A person's native language--that is, a language learned from birth.
Contemporary linguists and educators commonly use the term L1 to
refer to a first or native language, and the term L2 to refer to a second language or a foreign language that's
general usage of the term 'mother tongue' . . . denotes not only the
language one learns from one's mother, but also the speaker's dominant and home
language, i.e. not only the first language according to the time of acquisition,
but the first with regard to its importance and the speaker's ability to master
its linguistic and communicative aspects. For example, if a language school
advertises that all its teachers are native speakers of English, we would most
likely complain if we later learned that although the teachers do have some
vague childhood memories of the time when they talked to their mothers in
English, they, however, grew up in some non-English speaking country and are
fluent in a second language only. Similarly, in translation theory, the claim that one should
translate only into one's mother tongue, is in fact a claim that one should
only translate into one's first and dominant language.
"The vagueness of this term has led some researchers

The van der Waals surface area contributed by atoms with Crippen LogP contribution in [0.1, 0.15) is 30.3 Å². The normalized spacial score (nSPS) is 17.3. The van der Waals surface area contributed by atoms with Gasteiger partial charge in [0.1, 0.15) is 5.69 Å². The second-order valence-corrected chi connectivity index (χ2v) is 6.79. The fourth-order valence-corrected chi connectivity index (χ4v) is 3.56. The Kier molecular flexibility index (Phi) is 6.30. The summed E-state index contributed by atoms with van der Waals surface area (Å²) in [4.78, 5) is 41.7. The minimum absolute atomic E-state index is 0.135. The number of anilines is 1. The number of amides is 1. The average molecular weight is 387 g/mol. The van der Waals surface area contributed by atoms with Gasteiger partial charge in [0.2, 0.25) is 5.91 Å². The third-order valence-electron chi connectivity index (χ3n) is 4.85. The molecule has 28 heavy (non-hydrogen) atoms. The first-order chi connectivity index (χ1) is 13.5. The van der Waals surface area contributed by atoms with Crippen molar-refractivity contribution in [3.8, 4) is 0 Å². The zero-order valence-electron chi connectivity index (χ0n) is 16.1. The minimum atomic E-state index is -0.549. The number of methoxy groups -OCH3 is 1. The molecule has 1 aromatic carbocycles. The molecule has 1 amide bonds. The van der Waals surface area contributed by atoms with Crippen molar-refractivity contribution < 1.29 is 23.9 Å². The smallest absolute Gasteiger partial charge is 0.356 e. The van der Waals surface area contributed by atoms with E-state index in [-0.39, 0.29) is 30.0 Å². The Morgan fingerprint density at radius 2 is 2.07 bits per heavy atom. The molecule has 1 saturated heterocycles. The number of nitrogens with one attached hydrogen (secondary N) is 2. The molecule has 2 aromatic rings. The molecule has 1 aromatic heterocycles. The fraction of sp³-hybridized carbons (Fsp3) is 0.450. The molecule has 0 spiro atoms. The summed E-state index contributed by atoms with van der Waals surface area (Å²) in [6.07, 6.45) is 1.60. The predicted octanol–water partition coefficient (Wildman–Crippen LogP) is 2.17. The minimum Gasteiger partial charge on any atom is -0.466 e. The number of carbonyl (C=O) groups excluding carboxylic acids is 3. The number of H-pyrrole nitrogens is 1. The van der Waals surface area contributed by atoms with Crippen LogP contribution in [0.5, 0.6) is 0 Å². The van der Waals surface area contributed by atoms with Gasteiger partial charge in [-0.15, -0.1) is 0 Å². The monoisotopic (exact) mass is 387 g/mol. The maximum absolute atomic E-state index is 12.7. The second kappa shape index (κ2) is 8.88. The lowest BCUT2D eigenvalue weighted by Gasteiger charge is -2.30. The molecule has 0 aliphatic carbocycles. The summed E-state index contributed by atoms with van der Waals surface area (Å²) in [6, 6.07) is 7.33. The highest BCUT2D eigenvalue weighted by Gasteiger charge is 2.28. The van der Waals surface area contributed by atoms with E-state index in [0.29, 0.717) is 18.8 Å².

to claim . . . that different connotative meanings of the term 'mother tongue'
vary according to the intended usage of the word and that differences in
understanding the term can have far-reaching and often political
(N. Pokorn, Challenging the Traditional Axioms: Translation Into a
Non-Mother Tongue. John Benjamins, 2005)
"It is the language community of the mother tongue, the language
spoken in a region, which enables the process of enculturation, the growing of
an individual into a particular system of linguistic perception of the world and
participation in the centuries old history of linguistic production."
(W. Tulasiewicz and A. Adams, "What Is Mother Tongue?" Teaching
the Mother Tongue in a Multilingual Europe. Continuum, 2005)
power can . . . backfire when the choices of those who embrace Americanness in
language, accent, dress or choice of entertainment stir resentment in those who
do not. Every time an Indian adopts an American accent
and curbs his 'mother tongue influence,' as the call centers label it,
hoping to land a job, it seems more deviant, and frustrating, to have only an
(Anand Giridharadas, "America Sees Little Return From 'Knockoff
Power.'" The New York Times, June 4, 2010)
"The notion of 'mother tongue' is thus a mixture of myth and
ideology. The family is not necessarily the place where languages are transmitted,
and sometimes we observe breaks in transmission, often translated by a change
of language, with children acquiring as first language the one that dominates
in the milieu. This phenomenon . . . concerns all multilingual situations and
most of the situations of migration."
(Louis Jean Calvet, Towards an Ecology of World Languages. Polity Press,
Side of the Mother Tongue
Gib's friend: Forget her, I hear she only likes intellectuals.
Gib: So? I'm intellectual and stuff.
Gib's friend: You're flunking English. That's your mother tongue,
(The Sure Thing, 1985)
Also Known As: first language, dominant language,
home language, native tongue, native language